FROM THE COALITION
Business leaders, philanthropists, engaged students, interested alumni and everyday citizens have weighed in on this debate. Take a look at some of the letters and opinion editorials that these passionate advocates for high-quality higher education have to say about this issue.
Coalition Calls on Legislature to Vote for Texas' Future, Not Shortchange Higher Education
Statement on Gov. Abbott's Regent Nominees
Five Years Strong, Coalition Sees Ongoing Need to Fight for Quality, Excellence and Investment at Texas Institutions
Coalition Statement on Inauguration of UT Austin President Fenves
Coalition Responds to Regent Hall Lawsuit
With higher education facing financial and public opinion headwinds, Rice University took a proactive step this week by unveiling a seven-point plan to demonstrate its value to the public. According to the university, the plan is partially in response to “dramatic changes” in higher education. According to the Houston Chronicle, “Rice University plans to double research funding, work more closely with Houston and make undergraduate education more affordable for middle-class students in its next decade, a recognition that even the city's most prestigious campus must show its worth in a cultural climate skeptical of higher education.”Continue reading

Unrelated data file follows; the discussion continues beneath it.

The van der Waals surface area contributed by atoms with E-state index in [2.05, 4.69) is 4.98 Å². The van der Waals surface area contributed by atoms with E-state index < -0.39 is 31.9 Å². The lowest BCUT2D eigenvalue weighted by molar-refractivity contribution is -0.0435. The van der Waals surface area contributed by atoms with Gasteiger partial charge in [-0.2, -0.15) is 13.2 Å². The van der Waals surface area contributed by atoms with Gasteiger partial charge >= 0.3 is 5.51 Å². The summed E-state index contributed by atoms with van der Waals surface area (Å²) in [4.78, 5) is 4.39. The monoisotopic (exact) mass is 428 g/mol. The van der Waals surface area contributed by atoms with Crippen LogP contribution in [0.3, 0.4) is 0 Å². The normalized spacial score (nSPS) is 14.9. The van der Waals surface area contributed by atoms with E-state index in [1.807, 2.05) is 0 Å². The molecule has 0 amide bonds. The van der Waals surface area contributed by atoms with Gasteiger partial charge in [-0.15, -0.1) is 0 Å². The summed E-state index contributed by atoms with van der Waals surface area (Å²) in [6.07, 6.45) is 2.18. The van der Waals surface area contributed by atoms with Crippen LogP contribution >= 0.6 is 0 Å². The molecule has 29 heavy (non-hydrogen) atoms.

"You can’t legislate morality or civility"
“No one should be shouted down … We need to put an end to that. But you can’t legislate morality or civility — I get that,” said Sen. Joan Huffman during a State Affairs Committee hearing on campus free speech issues last week. In the wake of a series of incidents on college campuses nationally, and here in Texas, where conservative speakers had been dis-invited or shouted down because of their political views, Lt. Gov. Dan Patrick tasked the panel with coming up with solutions to “protect First Amendment rights and enhance the free speech environment on campus.” The panel was co-hosted by Texas State University and held in San Marcos. “Senators seemed to agree that no one has the right not to be offended,” according to the Austin American-Statesman account. Read more here on free speech conflicts on Texas campuses in 2017.Continue reading